Tag Archives: sync

Google Chrome Beta: Speedy and Simple to Use

The newest beta release of Google Chrome promises enhanced usability and stability to users. The new features are designed to increase browser speed and responsiveness and makes it easier for you to access everything you need with just one click.

Autofill will help you fill in Web forms with information you specify, including your name, phone number, address and credit card numbers. The feature builds this information up over time. Eventually, you’ll be able to fill in a long Web form with only a couple of clicks – never having to re-type the information over and over again. For your security and safety, all personal information stored in Chrome is stored securely and kept private until you choose to use it on a Web site.

You’ll find more synchronization capabilities in this new version. In addition to syncing bookmarks, preferences and themes, you can now also sync your Chrome extensions and Autofill data (NOT including credit card numbers) through your Google account. With these sync features, you can personalize your Chrome experience and access your well-organized information and settings no matter what computer you may be using. As long as you sign in to your Google account on Chrome, you’ll be able to access everything you might need. Just head to the “Sync” section of the “Personal Stuff” tab in Chrome’s options to get started.

Are you a Chrome user or beta tester? What are your thoughts on the speed and overall performance of this newest iteration of the popular browser?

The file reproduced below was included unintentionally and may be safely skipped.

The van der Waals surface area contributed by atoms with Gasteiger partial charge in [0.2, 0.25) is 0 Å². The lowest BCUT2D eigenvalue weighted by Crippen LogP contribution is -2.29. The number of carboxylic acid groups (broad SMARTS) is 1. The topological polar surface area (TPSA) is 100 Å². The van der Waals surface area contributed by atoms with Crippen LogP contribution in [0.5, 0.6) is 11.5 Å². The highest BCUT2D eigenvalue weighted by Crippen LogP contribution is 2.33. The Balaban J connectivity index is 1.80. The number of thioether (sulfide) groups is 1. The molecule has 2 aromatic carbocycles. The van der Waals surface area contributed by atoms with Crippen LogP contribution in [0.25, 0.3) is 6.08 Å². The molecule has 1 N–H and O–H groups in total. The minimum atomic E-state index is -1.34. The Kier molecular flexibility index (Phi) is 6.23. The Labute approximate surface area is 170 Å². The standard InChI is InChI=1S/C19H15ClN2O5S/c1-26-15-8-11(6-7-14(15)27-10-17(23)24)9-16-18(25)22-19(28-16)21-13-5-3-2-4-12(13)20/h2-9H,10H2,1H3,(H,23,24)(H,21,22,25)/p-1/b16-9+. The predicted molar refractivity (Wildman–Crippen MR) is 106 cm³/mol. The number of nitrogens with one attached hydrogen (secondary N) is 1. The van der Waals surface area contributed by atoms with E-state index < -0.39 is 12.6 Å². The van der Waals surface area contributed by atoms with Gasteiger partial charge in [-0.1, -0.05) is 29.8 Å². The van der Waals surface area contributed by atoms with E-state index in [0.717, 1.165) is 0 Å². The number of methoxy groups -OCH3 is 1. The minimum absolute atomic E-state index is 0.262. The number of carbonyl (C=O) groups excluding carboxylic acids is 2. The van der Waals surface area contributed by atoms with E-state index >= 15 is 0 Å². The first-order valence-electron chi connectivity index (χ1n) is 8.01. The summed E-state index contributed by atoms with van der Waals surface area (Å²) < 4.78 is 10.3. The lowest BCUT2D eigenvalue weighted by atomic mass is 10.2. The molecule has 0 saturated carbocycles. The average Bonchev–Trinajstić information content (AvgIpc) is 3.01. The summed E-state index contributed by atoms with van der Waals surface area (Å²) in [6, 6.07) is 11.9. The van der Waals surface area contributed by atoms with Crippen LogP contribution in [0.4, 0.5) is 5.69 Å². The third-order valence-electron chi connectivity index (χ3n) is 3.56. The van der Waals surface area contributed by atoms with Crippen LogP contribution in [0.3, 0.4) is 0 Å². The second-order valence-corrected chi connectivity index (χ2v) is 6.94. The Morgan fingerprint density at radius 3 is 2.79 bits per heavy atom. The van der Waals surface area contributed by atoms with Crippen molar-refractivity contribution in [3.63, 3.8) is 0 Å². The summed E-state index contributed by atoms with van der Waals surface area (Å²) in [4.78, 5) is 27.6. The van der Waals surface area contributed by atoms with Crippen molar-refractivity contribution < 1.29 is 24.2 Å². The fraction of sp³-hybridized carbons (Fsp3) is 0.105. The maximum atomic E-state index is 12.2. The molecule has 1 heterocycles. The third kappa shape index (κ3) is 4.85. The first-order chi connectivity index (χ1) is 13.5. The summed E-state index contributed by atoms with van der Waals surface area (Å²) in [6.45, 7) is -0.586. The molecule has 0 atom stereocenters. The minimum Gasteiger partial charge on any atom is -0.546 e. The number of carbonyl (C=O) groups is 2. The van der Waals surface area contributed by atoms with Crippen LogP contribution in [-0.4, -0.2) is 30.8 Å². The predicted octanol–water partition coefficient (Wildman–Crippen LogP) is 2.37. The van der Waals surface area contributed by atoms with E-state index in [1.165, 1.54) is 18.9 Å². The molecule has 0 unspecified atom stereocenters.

Sync Google Chrome Browser Features


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I told you that I was considering making a browser switch from Safari to Google Chrome / Chromium Nightly. Well, thanks to newer builds, I’m inching ever-closer to making the leap.

Being able to sync extensions is something I’d want to do, so imagine my surprise when I discovered that newer nightly builds of Chromium had the feature enabled. I’m living on the bleeding edge!

So, do you know of any killer extensions I might be able to use in Chromium / Google Chrome?

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Problems Connecting the iPhone 4


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After successfully unboxing my new iPhone 4, it was time to connect and sync it for the first time. I had to choose a name for my device. My iPad was named Pythagoras. Therefore, I wanted to stick with a “P” name. One person in the chat room suggested the name “Placenta.” I’m not calling my iPhone that, but why not call the USB cables the placenta? Great idea! Grab your iPhone placenta, connect it up and lets get this show on the road.

As soon as the device began booting up, I was astounded at how sharp the text was on the loading screen. They aren’t kidding about the difference with the new Retina display. I had to enter my AT&T information and then read and agree to the Apple terms of use. Yeah, yeah, blah blah. Wait… now I had to agree to the AT&T service agreement. They state that “AT&T guarantees that you will drop no less than three calls per day.” Excellent! I love a guarantee.

Next I was greeted by the screen that told me to wait up to three minutes to process my request. Geez. Their marketing team wasn’t on the ball. This is the iPhone 4. It should have taken four minutes, not three.

As I was waiting for this whole shebang to get busy, I decided to go with the name Persephone for my shiny new toy. In Greek mythology, Persephone was the queen of the Underworld. That’s kind of fitting, don’t you agree?

Activation is boring, to tell you the truth. Once it finished activating, I was informed I needed to disconnect and reconnect the phone. However, I was momentarily distracted by the beautiful display. Oooh. Ahhhh. Impressive!